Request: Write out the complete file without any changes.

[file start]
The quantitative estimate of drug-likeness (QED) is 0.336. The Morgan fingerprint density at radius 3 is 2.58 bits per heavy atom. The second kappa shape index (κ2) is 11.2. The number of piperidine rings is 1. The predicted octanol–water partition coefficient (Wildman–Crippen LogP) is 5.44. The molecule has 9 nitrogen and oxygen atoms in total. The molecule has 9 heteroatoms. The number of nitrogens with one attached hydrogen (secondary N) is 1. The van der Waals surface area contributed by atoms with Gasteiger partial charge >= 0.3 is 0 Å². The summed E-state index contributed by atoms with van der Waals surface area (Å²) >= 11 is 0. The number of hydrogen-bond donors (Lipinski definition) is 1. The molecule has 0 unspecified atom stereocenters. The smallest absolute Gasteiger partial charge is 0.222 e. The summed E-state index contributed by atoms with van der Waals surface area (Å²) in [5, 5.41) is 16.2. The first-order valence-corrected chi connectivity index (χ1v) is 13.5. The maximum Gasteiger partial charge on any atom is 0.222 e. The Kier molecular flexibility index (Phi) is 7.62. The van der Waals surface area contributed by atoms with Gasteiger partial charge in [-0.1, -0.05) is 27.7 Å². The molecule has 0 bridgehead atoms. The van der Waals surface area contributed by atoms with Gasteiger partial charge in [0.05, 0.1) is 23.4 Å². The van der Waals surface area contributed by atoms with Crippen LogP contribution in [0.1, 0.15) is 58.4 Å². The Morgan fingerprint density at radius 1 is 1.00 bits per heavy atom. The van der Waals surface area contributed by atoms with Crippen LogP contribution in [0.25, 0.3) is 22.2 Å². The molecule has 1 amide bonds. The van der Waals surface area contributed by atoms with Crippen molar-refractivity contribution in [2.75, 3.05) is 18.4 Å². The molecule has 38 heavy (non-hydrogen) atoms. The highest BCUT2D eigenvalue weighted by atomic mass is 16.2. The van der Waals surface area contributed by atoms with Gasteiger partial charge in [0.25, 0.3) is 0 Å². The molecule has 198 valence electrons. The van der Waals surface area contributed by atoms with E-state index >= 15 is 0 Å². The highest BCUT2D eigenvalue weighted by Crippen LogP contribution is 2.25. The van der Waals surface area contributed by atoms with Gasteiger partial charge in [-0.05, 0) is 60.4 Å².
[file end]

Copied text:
The quantitative estimate of drug-likeness (QED) is 0.336. The Morgan fingerprint density at radius 3 is 2.58 bits per heavy atom. The second kappa shape index (κ2) is 11.2. The number of piperidine rings is 1. The predicted octanol–water partition coefficient (Wildman–Crippen LogP) is 5.44. The molecule has 9 nitrogen and oxygen atoms in total. The molecule has 9 heteroatoms. The number of nitrogens with one attached hydrogen (secondary N) is 1. The van der Waals surface area contributed by atoms with Gasteiger partial charge >= 0.3 is 0 Å². The summed E-state index contributed by atoms with van der Waals surface area (Å²) >= 11 is 0. The number of hydrogen-bond donors (Lipinski definition) is 1. The molecule has 0 unspecified atom stereocenters. The smallest absolute Gasteiger partial charge is 0.222 e. The summed E-state index contributed by atoms with van der Waals surface area (Å²) in [5, 5.41) is 16.2. The first-order valence-corrected chi connectivity index (χ1v) is 13.5. The maximum Gasteiger partial charge on any atom is 0.222 e. The Kier molecular flexibility index (Phi) is 7.62. The van der Waals surface area contributed by atoms with Gasteiger partial charge in [-0.1, -0.05) is 27.7 Å². The molecule has 0 bridgehead atoms. The van der Waals surface area contributed by atoms with Gasteiger partial charge in [0.05, 0.1) is 23.4 Å². The van der Waals surface area contributed by atoms with Crippen LogP contribution in [0.1, 0.15) is 58.4 Å². The Morgan fingerprint density at radius 1 is 1.00 bits per heavy atom. The van der Waals surface area contributed by atoms with Crippen LogP contribution in [0.25, 0.3) is 22.2 Å². The molecule has 1 amide bonds. The van der Waals surface area contributed by atoms with Crippen molar-refractivity contribution in [2.75, 3.05) is 18.4 Å². The molecule has 38 heavy (non-hydrogen) atoms. The highest BCUT2D eigenvalue weighted by atomic mass is 16.2. The van der Waals surface area contributed by atoms with Gasteiger partial charge in [0.25, 0.3) is 0 Å². The molecule has 198 valence electrons. The van der Waals surface area contributed by atoms with E-state index >= 15 is 0 Å². The highest BCUT2D eigenvalue weighted by Crippen LogP contribution is 2.25. The van der Waals surface area contributed by atoms with Gasteiger partial charge in [-0.05, 0) is 60.4 Å².